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Director of Prosecutions -v- F.E.
Neutral Citation:
[2017] IECA 314
Court of Appeal Record Number:
Central Criminal Court Record Number:
Date of Delivery:
Court of Appeal
Composition of Court:
Birmingham J., Mahon J., Edwards J.
Judgment by:
Mahon J.

Record No. 219/2016

Birmingham J.
Mahon J.
Edwards J.

- AND–



JUDGMENT of the Court delivered on the 1st day of December 2017 by Mr. Justice Mahon

1. This is the appellant’s appeal against his conviction on a number of counts following a jury trial at the Central Criminal Court on the 30th June 2016.

2. The appellant pleaded guilty to two counts, one of an attempt to cause serious harm contrary to common law and one of assault causing harm contrary to s. 3 of the Non Fatal Offences Against The Person Act 1997. In relation to these he was sentenced on the 25th July 2016 to seven years and six months imprisonment and three years and six months imprisonment respectively.

3. In respect of the remaining counts the position is as follows:-

      • Count No. 1: Assault causing harm contrary to s. 3 of the Non Fatal Offences Against the Person Act 1997. The jury disagreed in relation to this count.

      • Count No. 2: Rape contrary to s. 48 of the Offences Against The Person Act 1861 and s. 2 of the Criminal Law (Rape) Act 1981 as amended by s. 21 of the Criminal Law (Rape) (Amendment) Act 1990. The appellant was found guilty by unanimous verdict. He was sentenced to twelve years imprisonment with the final two years suspended on conditions.

      • Count No. 3: Threat to cause serious harm contrary to s. 5 of the Non Fatal Offences Against The Person Act 1997. The appellant was found guilty by unanimous verdict and was sentenced to five years imprisonment.

      • Count No. 4: Threat to kill contrary to s. 5 of the Non Fatal Offences Against The Person Act 1997. The appellant was found guilty by unanimous verdict and was sentenced to three years imprisonment.

      • Count No. 5: Threat to kill or cause serious harm contrary to s. 5 of the Non Fatal Offences Against The Person Act 1997. The appellant was found not guilty by direction of the learned trial judge.

      • Count No. 6: Threat to kill or cause serious harm contrary to s. 5 of the Non Fatal Offences Against The Person Act 1997. The appellant was found guilty by unanimous verdict and was sentenced to five years imprisonment.

      • Count No. 7: Threat to kill or cause serious harm contrary to s. 5 of the Non Fatal Offences Against The Person Act 1997. The jury disagreed in respect of this count.

4. The convictions appealed by the appellant relate to the rape, assault and threats to kill and injure his wife. A series of assaults and threats, including the rape in the marital home, culminated in an attack by the appellant on his wife and her mother during which both women were struck with a hammer and injured. The appellant pleaded guilty to the two offences relating to the hammer attacks on his wife and his mother-in-law.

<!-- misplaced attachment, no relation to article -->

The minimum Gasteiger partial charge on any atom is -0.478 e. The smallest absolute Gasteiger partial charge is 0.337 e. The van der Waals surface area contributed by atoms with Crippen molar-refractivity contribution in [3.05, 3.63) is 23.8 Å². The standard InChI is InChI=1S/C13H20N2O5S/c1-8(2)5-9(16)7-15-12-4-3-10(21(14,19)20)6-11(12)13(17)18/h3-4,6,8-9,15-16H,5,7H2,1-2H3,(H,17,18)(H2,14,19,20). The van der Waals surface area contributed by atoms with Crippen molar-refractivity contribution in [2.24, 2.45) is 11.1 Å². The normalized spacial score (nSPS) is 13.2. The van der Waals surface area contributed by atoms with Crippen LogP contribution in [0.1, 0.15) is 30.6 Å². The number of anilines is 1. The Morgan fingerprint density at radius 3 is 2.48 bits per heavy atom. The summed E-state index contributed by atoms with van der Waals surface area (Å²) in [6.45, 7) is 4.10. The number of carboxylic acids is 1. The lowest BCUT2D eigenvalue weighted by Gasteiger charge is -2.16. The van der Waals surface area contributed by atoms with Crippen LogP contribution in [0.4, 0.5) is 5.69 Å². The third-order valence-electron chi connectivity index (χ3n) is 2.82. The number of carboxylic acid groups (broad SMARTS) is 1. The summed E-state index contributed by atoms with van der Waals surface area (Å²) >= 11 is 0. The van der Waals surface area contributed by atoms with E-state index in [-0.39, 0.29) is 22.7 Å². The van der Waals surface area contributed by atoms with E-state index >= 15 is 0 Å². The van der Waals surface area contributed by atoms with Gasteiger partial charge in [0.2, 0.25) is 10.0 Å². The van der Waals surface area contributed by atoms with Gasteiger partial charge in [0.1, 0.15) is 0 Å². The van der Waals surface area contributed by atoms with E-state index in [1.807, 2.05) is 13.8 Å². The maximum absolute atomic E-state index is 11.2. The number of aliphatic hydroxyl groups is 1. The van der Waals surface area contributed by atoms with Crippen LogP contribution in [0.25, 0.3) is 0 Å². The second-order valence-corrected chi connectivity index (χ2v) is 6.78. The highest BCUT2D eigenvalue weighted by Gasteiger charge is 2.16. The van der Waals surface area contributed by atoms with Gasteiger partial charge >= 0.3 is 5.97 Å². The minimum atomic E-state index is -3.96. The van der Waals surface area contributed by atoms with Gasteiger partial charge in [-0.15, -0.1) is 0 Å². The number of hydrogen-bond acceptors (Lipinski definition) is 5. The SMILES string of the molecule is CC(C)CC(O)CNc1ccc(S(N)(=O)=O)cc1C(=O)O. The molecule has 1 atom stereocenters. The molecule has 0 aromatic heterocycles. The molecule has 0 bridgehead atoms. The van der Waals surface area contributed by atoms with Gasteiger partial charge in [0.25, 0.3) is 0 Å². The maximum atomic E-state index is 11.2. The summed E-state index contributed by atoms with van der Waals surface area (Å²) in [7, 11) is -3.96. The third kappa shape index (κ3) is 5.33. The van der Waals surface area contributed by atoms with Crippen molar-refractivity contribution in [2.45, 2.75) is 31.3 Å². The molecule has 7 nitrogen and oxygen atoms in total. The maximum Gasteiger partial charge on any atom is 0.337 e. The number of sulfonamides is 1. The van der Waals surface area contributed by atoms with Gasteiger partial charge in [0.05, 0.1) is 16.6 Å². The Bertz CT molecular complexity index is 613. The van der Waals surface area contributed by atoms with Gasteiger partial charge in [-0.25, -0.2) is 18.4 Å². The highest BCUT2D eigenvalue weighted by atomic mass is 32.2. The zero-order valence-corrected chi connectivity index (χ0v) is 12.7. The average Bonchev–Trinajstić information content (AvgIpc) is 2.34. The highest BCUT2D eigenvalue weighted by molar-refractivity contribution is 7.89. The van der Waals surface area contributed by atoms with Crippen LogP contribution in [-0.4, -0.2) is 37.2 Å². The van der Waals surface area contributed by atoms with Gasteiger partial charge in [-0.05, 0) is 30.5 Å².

5. The offences alleged against the appellant were said to have occurred between the 2nd May 2014 and the 7th August 2014, a period of just over four months. The offences in respect of which the appellant was found guilty by the jury occurred between the 25th May 2014 and the 9th June 2014, a period of under three weeks. The most serious of the offences, rape, was committed on the 25th May 2015 as was a threat to kill or cause serious harm. The remaining offences of threatening to kill or cause serious harm in respect of which the appellant was found guilty were committed on the 26th May 2014 and the 9th June 2014.

6. The appellant, an Egyptian national, and his wife, an Irish national, were married in 2005 and have one child, born in 2010.

Grounds of appeal
7. Eight separate grounds of appeal were initially filed on behalf of the appellant. These were essentially reduced to four in number at the commencement of the appeal hearing, and are as follows:-

      (i) The learned trial judge erred in law in refusing to go beyond the usual generic warning issued to prospective jurors and in refusing to specifically address the potential for racial bias.

      (ii) The learned trial judge erred in refusing an application by the defence to sever the Indictment which contained multiple unrelated counts in respect of offences which occurred on diverse dates between the 2nd May 2014 and the 7th August 2014.

      (iii) (a) The learned trial judge erred in refusing an application by the defence to discharge the jury when matters of alleged misconduct by him during the trial were put to the accused during cross examination by the prosecution without leave of the Court and without notice to the defence, and in such a way as to prejudice the accused in front of the jury.